Deaerator Level Control

Can a P Controller Be Replaced With a Linear Function Generator in Controlling the Level on a Deaerator?

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This column is moderated by Béla Lipták (http://belaliptakpe.com/), automation and safety consultant,  former chief instrument engineer at C&R and former Yale professor of process control and editor of the Instrument Engineer's Handbook. If you have automation related questions for this column, write to liptakbela@aol.com

Q: My question is this: Can we replace a P controller with a linear function generator in controlling the level on a deaerator?

General information about the control loop(s):

  1. The issue is related to a deaerator (DA) level control. There are currently two loops controlling the DA level, i.e. the make-up control loop and valve and the surplus control loop and valve. The setpoints of the loops are set at 142 mm and 213 mm, respectively. The total DA level range is 0 mm to 355 mm. Make-up water is supplied indirectly to the DA, i.e. it will go first through the condenser and condenser level loop. The surplus goes back to the condenser. 
  2. The loop design specification states that there should be a linear relation between the level control error and the corresponding valve's position. The position of the make- up valve should be between 0% to 100% for a corresponding level error range of 0 mm to 142 mm; it should start controlling when level falls below 142 mm; and fully open when level reaches 0 mm. The position of the surplus valve should be 0% to 100% for a corresponding level range of 213 mm to 302 mm; that is, it should start controlling when level increases above 213mm, and fully open when level reaches 302 mm. 
  3. Between 142 mm and 213 mm both valves should be closed. 
  4. Due to above requirements, P controllers have been used for both make-up and surplus loops, with gains of 2.5 for the make-up and 4.0 for the surplus. Both loops are implemented in digital control system (DCS) controllers.

The operational issues: 

  • The issue, according to the operator, seems to be related to the used P type controllers in both loops.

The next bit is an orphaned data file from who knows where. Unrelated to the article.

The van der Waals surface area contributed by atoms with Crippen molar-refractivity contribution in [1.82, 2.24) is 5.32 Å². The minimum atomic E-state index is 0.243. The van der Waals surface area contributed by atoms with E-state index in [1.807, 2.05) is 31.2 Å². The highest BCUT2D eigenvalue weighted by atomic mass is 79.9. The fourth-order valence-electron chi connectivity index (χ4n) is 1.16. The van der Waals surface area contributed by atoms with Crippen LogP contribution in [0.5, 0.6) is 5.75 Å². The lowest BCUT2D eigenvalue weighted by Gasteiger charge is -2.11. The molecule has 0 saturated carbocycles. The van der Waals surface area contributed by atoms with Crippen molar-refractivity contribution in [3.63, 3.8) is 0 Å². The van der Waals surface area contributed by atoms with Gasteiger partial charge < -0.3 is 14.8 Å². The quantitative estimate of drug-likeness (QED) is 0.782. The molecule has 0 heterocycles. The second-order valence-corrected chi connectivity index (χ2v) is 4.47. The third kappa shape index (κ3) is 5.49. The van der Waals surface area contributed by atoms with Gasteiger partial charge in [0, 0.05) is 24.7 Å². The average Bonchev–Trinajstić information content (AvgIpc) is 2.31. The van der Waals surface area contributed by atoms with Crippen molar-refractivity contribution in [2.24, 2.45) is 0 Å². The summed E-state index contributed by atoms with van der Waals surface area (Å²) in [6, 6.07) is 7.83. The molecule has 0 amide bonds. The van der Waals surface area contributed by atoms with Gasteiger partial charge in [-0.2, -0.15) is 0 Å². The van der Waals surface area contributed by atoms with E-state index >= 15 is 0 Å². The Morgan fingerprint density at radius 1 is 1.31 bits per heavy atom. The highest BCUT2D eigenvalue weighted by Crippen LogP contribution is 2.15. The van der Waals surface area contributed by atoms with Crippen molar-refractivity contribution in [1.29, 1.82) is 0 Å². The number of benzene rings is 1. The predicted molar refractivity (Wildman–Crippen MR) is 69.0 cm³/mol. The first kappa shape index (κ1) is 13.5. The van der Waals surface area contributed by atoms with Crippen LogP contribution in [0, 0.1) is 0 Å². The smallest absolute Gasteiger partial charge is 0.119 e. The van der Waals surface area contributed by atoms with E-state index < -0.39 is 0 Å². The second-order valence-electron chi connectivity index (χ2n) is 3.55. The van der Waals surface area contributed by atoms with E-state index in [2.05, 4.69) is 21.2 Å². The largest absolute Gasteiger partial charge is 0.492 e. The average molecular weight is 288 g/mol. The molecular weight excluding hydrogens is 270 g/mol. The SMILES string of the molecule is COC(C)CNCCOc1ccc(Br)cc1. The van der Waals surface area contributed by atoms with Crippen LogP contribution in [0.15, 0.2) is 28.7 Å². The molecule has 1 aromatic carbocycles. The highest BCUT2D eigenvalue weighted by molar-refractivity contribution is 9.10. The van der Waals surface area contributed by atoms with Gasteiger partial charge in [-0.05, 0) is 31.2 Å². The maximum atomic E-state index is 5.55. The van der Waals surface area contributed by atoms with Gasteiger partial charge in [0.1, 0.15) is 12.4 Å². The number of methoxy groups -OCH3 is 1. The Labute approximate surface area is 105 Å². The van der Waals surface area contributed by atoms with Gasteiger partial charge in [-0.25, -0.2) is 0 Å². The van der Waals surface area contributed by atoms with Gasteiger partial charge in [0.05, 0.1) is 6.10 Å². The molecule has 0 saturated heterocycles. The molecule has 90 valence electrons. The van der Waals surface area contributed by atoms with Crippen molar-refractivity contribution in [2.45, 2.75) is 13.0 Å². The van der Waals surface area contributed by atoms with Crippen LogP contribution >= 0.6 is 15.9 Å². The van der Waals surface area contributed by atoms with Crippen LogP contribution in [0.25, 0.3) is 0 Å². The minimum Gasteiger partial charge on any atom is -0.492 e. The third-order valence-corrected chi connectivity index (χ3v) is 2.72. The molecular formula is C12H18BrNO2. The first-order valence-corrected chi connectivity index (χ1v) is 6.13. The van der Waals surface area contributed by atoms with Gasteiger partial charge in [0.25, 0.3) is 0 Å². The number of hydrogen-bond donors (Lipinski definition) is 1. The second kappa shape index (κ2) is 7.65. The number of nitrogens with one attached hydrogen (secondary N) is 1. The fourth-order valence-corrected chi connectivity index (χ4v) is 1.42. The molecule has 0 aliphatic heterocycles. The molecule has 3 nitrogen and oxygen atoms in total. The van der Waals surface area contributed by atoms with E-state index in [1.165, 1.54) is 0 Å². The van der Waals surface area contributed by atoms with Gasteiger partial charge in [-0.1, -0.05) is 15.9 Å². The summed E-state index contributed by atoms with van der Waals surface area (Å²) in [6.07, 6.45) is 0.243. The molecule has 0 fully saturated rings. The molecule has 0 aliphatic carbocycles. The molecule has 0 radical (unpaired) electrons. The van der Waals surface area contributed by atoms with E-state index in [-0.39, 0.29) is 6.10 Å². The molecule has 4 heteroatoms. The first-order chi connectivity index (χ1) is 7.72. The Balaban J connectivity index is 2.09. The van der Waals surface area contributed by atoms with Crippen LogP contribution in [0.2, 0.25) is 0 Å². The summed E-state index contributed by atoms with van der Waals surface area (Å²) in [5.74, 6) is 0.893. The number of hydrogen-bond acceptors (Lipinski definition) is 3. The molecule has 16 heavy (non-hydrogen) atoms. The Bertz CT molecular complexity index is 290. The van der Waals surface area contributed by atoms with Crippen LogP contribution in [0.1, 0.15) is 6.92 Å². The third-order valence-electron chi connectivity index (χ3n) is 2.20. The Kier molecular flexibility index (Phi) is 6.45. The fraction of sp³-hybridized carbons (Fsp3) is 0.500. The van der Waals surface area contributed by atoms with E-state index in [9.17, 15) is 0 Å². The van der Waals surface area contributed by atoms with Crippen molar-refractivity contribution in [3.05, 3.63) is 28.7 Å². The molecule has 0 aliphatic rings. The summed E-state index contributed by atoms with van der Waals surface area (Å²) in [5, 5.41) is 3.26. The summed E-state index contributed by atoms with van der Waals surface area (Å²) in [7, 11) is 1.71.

• The operator has the view that the control loops very often seem to ignore the SP, and seem sometimes to operate the valves in a direction opposite to the expected. For example when the level is <142 mm, instead of opening the make-up valve, the loop will close it.
  • The above often happens when the loop has tripped to manual, and operators change it back to auto.
  • As a solution, some more experienced colleagues have proposed replacing the P controllers with a linear function generator, and ensure the required logic to achieve manual-auto bumpless transfer is in place. That solution is expected to always produce the desired relationship between level control error and the valves' positions, and also ensures both valves are closed between 142 mm and 213 mm.
  • I have concluded that the behavior seen by the operator is "normal" for P controllers. I am not sure if replacing the P controllers with the linear function generators is correct, but I can't figure out the reason or what consequences will appear (especially bad ones) in operating the loops if we implement this change. 

Do you agree with the proposed change? What control issues could that change generate? Any suggestions for any changes in the loop would be very welcome.

Guido Villacis
guido.villacis@autograf.pl

A: Gap level control can be provided by using two controllers or by splitting the output of a single controller among two valves with a gap in the center of the control signal where both valves are closed.

In your deaerator level control system, the make-up valve must have an open-failure position, which means that the controller has to be reverse-acting, and therefore its gain has to be negative (Figure 1). If it's not, that explains your problems. When a proportional-only (P) controller is started up, the bias is normally adjusted to 50%, so that when the level is on the setpoint, the valve will be 50% open, and this opening will provide the "normal" flow. If the load (the required water flow) moves away from the 50% setpoint, the proportional controller is incapable of changing the flow to return the level to setpoint because it needs an error (e) in order to change its output signal (m) to the required new opening. This output is m = (controller gain)(e) + b, so that the output "m" equals the 50% bias (b), when the error is zero.

Therefore, whenever the required valve opening (the load) changes, an error must develop, and this error is called the "offset." For example, if the load "m" has changed to 60%, while the normal load (b) was 50%, the offset error is Offset Error = (60% - 50%)/(controller gain). Consequently, if the controller gain is high, (the slope of the operating curve in Figure 1 is steep), and proportional control is acceptable because the level will not change much while the valve is throttled (the offset is small).

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